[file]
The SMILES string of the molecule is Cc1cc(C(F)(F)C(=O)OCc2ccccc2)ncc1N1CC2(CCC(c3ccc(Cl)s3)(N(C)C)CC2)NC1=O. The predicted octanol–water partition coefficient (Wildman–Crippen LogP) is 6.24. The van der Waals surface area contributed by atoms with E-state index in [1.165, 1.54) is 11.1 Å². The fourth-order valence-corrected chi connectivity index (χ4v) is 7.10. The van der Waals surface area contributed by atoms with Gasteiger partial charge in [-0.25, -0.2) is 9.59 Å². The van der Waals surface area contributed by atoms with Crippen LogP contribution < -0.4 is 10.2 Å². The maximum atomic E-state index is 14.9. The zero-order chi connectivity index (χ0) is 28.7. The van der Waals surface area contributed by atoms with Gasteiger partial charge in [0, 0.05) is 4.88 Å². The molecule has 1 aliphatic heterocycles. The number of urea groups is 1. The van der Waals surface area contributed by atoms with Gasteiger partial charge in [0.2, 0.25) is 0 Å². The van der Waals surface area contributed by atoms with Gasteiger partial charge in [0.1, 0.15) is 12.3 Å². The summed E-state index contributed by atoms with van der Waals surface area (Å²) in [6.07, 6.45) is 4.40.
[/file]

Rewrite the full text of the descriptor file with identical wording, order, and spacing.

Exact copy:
The SMILES string of the molecule is Cc1cc(C(F)(F)C(=O)OCc2ccccc2)ncc1N1CC2(CCC(c3ccc(Cl)s3)(N(C)C)CC2)NC1=O. The predicted octanol–water partition coefficient (Wildman–Crippen LogP) is 6.24. The van der Waals surface area contributed by atoms with E-state index in [1.165, 1.54) is 11.1 Å². The fourth-order valence-corrected chi connectivity index (χ4v) is 7.10. The van der Waals surface area contributed by atoms with Gasteiger partial charge in [-0.25, -0.2) is 9.59 Å². The van der Waals surface area contributed by atoms with Crippen LogP contribution < -0.4 is 10.2 Å². The maximum atomic E-state index is 14.9. The zero-order chi connectivity index (χ0) is 28.7. The van der Waals surface area contributed by atoms with Gasteiger partial charge in [0, 0.05) is 4.88 Å². The molecule has 1 aliphatic heterocycles. The number of urea groups is 1. The van der Waals surface area contributed by atoms with Gasteiger partial charge in [0.2, 0.25) is 0 Å². The van der Waals surface area contributed by atoms with Gasteiger partial charge in [0.1, 0.15) is 12.3 Å². The summed E-state index contributed by atoms with van der Waals surface area (Å²) in [6.07, 6.45) is 4.40.